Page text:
The Saturn satellite Tethys was viewed by Voyager 2 on Aug. 25 from a distance of 1 million kilometers (620,000 mi.). Evident on the surface of this icy moon is an enormous impact crater almost 400 km. (250 mi.) in diameter and about 15 km. (10 mi.) deep. Tethys itself is only 1,050 km. (650 mi.) in diameter. The crater contains a central peak about as high as the crater is deep; it is the result of rebound after the impact. Tethys resembles its sister satellite Mimas, seen closeup by Voyager 1 last fall. That body has a crater 130 km. (80 mi.) in diameter. The Tethys crater, which is so large that Mimas would fit inside, is on the opposite side of the great rift valley observed by Voyager 1. Many other, smaller craters pock-mark the surface here.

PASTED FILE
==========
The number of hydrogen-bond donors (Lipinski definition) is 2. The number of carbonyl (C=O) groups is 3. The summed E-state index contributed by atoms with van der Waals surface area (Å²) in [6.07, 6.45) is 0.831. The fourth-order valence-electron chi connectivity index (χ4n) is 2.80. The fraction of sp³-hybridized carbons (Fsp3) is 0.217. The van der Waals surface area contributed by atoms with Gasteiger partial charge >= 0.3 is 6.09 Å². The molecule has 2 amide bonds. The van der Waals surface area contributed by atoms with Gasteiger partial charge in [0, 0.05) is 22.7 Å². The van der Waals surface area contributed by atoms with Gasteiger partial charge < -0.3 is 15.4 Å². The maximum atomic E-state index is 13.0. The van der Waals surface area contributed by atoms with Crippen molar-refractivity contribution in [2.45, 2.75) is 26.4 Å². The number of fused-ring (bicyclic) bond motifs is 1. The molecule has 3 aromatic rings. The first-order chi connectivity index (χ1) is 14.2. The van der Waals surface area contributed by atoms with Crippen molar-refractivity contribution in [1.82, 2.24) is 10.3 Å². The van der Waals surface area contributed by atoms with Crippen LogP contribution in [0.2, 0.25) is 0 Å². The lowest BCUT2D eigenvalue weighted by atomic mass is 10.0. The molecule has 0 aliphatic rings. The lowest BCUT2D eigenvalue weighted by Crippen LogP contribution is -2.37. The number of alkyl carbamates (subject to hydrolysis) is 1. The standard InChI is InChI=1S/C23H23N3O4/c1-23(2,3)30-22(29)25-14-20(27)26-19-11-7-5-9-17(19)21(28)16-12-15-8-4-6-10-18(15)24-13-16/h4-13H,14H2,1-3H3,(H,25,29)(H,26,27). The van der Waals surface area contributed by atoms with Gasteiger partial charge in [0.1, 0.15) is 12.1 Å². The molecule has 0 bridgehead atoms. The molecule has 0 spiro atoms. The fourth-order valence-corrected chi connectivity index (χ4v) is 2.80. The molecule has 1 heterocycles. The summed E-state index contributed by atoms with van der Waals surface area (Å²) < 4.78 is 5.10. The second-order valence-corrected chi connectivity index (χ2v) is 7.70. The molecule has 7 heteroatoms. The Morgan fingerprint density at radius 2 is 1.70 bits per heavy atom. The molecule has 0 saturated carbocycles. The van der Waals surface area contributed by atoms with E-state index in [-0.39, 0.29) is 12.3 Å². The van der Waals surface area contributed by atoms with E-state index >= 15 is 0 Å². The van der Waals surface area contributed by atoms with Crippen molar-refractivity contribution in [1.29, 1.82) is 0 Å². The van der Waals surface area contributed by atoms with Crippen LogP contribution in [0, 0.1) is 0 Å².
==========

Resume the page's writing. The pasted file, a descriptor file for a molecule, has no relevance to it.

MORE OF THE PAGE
The Voyager Project is managed for NASA by the Jet Propulsion Laboratory, Pasadena, Calif.
|Instrument Host||Voyager 1||Voyager 2|
|Host Type||Flyby Spacecraft|
|Instrument||Imaging Science Subsystem (ISS)|
|Extra Keywords||Crater, Grayscale|
|Date in Caption|